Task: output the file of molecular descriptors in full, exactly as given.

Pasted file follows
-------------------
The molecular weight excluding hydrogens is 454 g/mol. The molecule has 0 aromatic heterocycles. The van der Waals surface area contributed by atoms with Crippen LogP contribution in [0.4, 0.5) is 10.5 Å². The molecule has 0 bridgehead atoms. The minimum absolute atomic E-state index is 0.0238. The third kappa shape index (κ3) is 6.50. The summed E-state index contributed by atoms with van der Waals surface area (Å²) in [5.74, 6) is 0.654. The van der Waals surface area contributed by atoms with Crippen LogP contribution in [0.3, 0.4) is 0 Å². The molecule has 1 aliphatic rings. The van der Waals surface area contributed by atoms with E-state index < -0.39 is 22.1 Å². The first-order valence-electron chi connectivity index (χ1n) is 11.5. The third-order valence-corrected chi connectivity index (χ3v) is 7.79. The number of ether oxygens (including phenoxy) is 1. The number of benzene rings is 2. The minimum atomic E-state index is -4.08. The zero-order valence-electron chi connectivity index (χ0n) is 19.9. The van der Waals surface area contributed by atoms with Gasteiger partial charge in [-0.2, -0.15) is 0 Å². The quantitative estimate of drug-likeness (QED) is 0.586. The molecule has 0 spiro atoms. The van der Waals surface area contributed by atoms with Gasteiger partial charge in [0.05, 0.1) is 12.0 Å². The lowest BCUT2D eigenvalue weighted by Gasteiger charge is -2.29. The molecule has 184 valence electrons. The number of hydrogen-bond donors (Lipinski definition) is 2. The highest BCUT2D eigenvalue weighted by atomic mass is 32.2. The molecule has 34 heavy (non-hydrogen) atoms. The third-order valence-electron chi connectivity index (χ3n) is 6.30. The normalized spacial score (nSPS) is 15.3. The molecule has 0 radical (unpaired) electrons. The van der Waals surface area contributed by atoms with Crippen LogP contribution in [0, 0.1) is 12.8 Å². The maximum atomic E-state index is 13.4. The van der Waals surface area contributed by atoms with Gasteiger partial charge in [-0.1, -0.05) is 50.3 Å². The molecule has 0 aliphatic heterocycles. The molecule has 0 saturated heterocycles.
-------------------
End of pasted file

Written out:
The molecular weight excluding hydrogens is 454 g/mol. The molecule has 0 aromatic heterocycles. The van der Waals surface area contributed by atoms with Crippen LogP contribution in [0.4, 0.5) is 10.5 Å². The molecule has 0 bridgehead atoms. The minimum absolute atomic E-state index is 0.0238. The third kappa shape index (κ3) is 6.50. The summed E-state index contributed by atoms with van der Waals surface area (Å²) in [5.74, 6) is 0.654. The van der Waals surface area contributed by atoms with Crippen LogP contribution in [0.3, 0.4) is 0 Å². The molecule has 1 aliphatic rings. The van der Waals surface area contributed by atoms with E-state index < -0.39 is 22.1 Å². The first-order valence-electron chi connectivity index (χ1n) is 11.5. The third-order valence-corrected chi connectivity index (χ3v) is 7.79. The number of ether oxygens (including phenoxy) is 1. The number of benzene rings is 2. The minimum atomic E-state index is -4.08. The zero-order valence-electron chi connectivity index (χ0n) is 19.9. The van der Waals surface area contributed by atoms with Gasteiger partial charge in [-0.2, -0.15) is 0 Å². The quantitative estimate of drug-likeness (QED) is 0.586. The molecule has 0 spiro atoms. The van der Waals surface area contributed by atoms with Gasteiger partial charge in [0.05, 0.1) is 12.0 Å². The lowest BCUT2D eigenvalue weighted by Gasteiger charge is -2.29. The molecule has 184 valence electrons. The number of hydrogen-bond donors (Lipinski definition) is 2. The highest BCUT2D eigenvalue weighted by atomic mass is 32.2. The molecule has 34 heavy (non-hydrogen) atoms. The third-order valence-electron chi connectivity index (χ3n) is 6.30. The normalized spacial score (nSPS) is 15.3. The molecule has 0 radical (unpaired) electrons. The van der Waals surface area contributed by atoms with Crippen LogP contribution in [0, 0.1) is 12.8 Å². The maximum atomic E-state index is 13.4. The van der Waals surface area contributed by atoms with Gasteiger partial charge in [-0.1, -0.05) is 50.3 Å². The molecule has 0 aliphatic heterocycles. The molecule has 0 saturated heterocycles.